The Morning Fix: Graden leaves MTV, which was already in the lurch; Murdoch-Berlusconi feud; Letterman sorry...again
After the coffee. Before taking the car in for that estimate.
He doesn't want his MTV anymore. Brian Graden, who for almost 13 years has had a tremendous influence on culture and youth as the top programmer for several of Viacom's cable networks including MTV and VH1 is stepping down at the end of the year. The departure, notes The Los Angeles Times, comes as ratings and revenue have fallen at MTV and VH1. Variety weighs in that this might be the start of a generational shift at MTV.
It isn't personal, it's just business. Italy's prime minister Silvio Berlusconi is accusing News Corp. CEO Rupert Murdoch with using his media outlets to undermine his administration as part of their satellite TV competition there. Murdoch denies there is any agenda in how his company has covered Berlusconi's relationship with a young model. The New York Times.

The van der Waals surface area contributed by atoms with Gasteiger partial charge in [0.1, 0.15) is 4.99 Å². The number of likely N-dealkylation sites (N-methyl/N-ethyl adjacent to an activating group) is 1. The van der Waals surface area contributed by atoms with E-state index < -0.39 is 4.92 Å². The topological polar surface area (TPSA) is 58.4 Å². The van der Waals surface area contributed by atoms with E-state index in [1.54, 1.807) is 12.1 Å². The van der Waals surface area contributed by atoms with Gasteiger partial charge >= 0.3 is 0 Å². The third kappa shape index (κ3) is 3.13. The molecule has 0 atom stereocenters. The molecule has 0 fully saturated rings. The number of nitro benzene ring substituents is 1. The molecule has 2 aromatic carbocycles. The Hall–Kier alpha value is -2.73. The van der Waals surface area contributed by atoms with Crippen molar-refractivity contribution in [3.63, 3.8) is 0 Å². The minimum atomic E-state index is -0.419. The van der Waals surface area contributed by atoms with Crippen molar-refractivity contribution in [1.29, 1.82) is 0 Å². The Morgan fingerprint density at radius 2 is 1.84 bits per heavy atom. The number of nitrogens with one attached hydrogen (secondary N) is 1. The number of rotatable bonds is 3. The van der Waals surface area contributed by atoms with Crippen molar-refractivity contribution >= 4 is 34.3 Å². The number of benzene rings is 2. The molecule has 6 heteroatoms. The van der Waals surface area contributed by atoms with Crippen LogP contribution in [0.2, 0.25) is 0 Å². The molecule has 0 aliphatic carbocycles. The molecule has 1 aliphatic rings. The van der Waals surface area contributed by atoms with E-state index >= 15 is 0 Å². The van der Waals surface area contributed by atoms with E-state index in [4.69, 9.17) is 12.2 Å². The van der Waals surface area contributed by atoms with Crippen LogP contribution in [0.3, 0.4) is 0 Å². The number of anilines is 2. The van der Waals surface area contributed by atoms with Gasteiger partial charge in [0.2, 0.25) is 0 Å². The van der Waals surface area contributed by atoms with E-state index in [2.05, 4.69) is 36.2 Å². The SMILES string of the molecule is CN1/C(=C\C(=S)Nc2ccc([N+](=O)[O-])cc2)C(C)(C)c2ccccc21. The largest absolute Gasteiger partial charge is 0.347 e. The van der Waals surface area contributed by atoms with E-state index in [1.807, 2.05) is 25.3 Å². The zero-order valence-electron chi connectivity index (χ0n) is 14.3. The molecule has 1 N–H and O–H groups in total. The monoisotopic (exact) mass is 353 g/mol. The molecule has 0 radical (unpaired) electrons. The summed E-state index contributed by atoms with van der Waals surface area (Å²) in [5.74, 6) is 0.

Swish! While ABC certainly would have liked the Lakers-Magic series to at least go six games, the ratings for the series were just under last year's and the second best for ABC in the last five years. The Hollywood Reporter.
Bad news for local news. NBC's flagship station WNBC New York is pulling the plug on its 30 year-old 5 p.m. newscast in favor of a lifestyle show aimed at women, says Broadcasting & Cable. No doubt NBC will be watching to see if the show -- "LX New York" -- can be turned into a national brand.
Shake up at Huffington Post, read all about it for free. Betsy Morgan, the former CBS News executive who two years ago joined Huffington Post as CEO is being replaced by Eric Hippeau, a managing partner at SoftBank Capital and a Huffington Post board member. Founder Arianna Huffington tells paidContent that "staying still doesn't work."